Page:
December 29, 2022

Officials Retrieving Dozens of Dead Geese at Canyon Lake

Geese reside on Canyon Lake on a partially-foggy morning in December 2022. Geese reside on Canyon Lake on a partially-foggy morning in December 2022. (City Photo by Darrell Shoemaker)



**GFP: birds are likely victims of Avian Influenza condition

impacting many areas in state

**City working with State GFP officials; providing advice to public

RAPID CITY, SD—City officials indicate dozens of dead geese have been recovered in the Canyon Lake area this week, probable victims of Avian Flu.

            City Parks and Recreation staff retrieved the carcasses and have been in contact with South Dakota Game, Fish and Parks (GFP) officials, who indicate some of the carcasses are being sent off for testing.

          Canyon Lake is currently home to thousands of waterfowl such as ducks and geese.

          GFP officials have reported significant cases of Avian Influenza in snow geese and other migrating waterfowl in the state in recent weeks. GFP encourages the public should report dead or sick birds to the agency, which is documenting the mortality numbers.  Local GFP officials are aware of the instances at Canyon Lake and encourage the public to contact the agency if they encounter unusual behavior in waterfowl or other birds such as raptors in other areas of Rapid City or the region.  The public can report cases to the agency’s Outdoor Campus West facility at 605-394-2310.

            GFP previously has posted a news release entitled ‘Highly Pathogenic Avian Influenza (HPAI) Detected in South Dakota’ which provides detailed information on the impacts of the avian bird flu in the state and region, along with important recommendations for the public.  Here is the article: Highly Pathogenic Avian Influenza (HPAI) Detected in South Dakota ( .

            “Cold weather and freezing conditions this time of year concentrate migrating waterfowl and create ideal conditions for the spread of avian influenza,” said Nick Harrington, communications manager for South Dakota GFP.  “Mortalities are occurring wherever these birds are staging, much like they did this spring. We expect this will continue until migrating waterfowl leave South Dakota or enough birds have been exposed to reduce transmission.”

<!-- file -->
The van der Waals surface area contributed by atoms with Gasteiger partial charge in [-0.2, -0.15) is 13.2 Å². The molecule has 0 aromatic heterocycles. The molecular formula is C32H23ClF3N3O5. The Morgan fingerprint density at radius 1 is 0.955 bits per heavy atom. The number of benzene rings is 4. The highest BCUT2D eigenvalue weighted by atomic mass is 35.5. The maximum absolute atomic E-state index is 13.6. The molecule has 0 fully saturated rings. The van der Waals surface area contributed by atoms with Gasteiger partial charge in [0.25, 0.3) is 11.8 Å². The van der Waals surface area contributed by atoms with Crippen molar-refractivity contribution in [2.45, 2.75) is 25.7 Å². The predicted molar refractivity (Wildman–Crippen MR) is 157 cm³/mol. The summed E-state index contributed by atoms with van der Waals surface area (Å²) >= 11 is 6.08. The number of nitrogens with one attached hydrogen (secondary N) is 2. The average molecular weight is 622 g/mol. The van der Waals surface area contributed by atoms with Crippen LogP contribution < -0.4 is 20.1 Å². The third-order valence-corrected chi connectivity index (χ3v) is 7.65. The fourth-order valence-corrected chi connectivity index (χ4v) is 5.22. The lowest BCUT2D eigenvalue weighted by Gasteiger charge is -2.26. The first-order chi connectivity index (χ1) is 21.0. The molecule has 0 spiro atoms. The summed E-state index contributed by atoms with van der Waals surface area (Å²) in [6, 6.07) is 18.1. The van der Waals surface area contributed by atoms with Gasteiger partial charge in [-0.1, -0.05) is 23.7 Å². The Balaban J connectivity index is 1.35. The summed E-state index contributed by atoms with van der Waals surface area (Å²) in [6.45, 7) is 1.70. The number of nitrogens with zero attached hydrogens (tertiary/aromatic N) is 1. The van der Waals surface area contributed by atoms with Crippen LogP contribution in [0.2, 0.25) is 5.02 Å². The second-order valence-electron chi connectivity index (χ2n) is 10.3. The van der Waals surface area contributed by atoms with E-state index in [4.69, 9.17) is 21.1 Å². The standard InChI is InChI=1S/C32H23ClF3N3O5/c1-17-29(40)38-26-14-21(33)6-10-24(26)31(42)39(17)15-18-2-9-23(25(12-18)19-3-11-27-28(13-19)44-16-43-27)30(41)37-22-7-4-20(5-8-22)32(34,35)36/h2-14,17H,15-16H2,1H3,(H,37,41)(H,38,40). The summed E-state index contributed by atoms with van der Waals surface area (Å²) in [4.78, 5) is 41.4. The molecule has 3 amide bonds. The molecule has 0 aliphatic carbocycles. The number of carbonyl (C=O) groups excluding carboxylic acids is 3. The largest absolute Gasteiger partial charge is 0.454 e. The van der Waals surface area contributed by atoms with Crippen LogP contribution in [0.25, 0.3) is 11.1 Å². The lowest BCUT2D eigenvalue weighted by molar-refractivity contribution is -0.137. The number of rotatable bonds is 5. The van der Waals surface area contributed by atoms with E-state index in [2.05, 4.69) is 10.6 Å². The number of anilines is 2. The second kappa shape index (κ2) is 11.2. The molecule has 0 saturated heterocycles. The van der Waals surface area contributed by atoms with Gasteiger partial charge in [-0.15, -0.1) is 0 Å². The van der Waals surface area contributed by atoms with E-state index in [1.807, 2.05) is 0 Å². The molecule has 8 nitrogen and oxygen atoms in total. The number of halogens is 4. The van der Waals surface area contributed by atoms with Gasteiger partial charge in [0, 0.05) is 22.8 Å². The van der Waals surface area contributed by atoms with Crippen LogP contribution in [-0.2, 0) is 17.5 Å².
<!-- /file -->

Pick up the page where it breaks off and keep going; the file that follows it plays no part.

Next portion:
Individuals do not need to be concerned about infection, but should always follow common sense practices when handling any game.

    • Wearing disposable latex or rubber gloves when handling game;
    • Avoiding eating, drinking, or smoking while cleaning game;
    • Washing hands with soap and water immediately after handling game, alcohol wipes are also a great idea in the field;
    • Thoroughly cleaning equipment and surfaces used to clean game before moving it from one site to another; and,
    • Thoroughly cooking all game to an internal temperature of 165 degrees F.

          Individuals who see sick birds or find dead birds can contact GFP at This email address is being protected from spambots. You need JavaScript enabled to view it. or their local conservation officer.  More information on avian influenza can be found at:

           City officials also advise the public to not approach or feed the geese and other waterfowl and do not touch the carcasses.

          “Even before the avian flu outbreaks, the public has been advised not to approach or feed the waterfowl,” said City Parks and Recreation Director Jeff Biegler. “We are not discouraging the public from enjoying Canyon Lake.  We are making the public aware they may encounter waterfowl carcasses or unusual behavior among some birds, and also advising precautions and actions they can take.”

           Biegler said Parks staff will be monitoring Canyon Lake daily and retrieving any carcasses.  He said staff are taking proper safety precautions when handling the carcasses.

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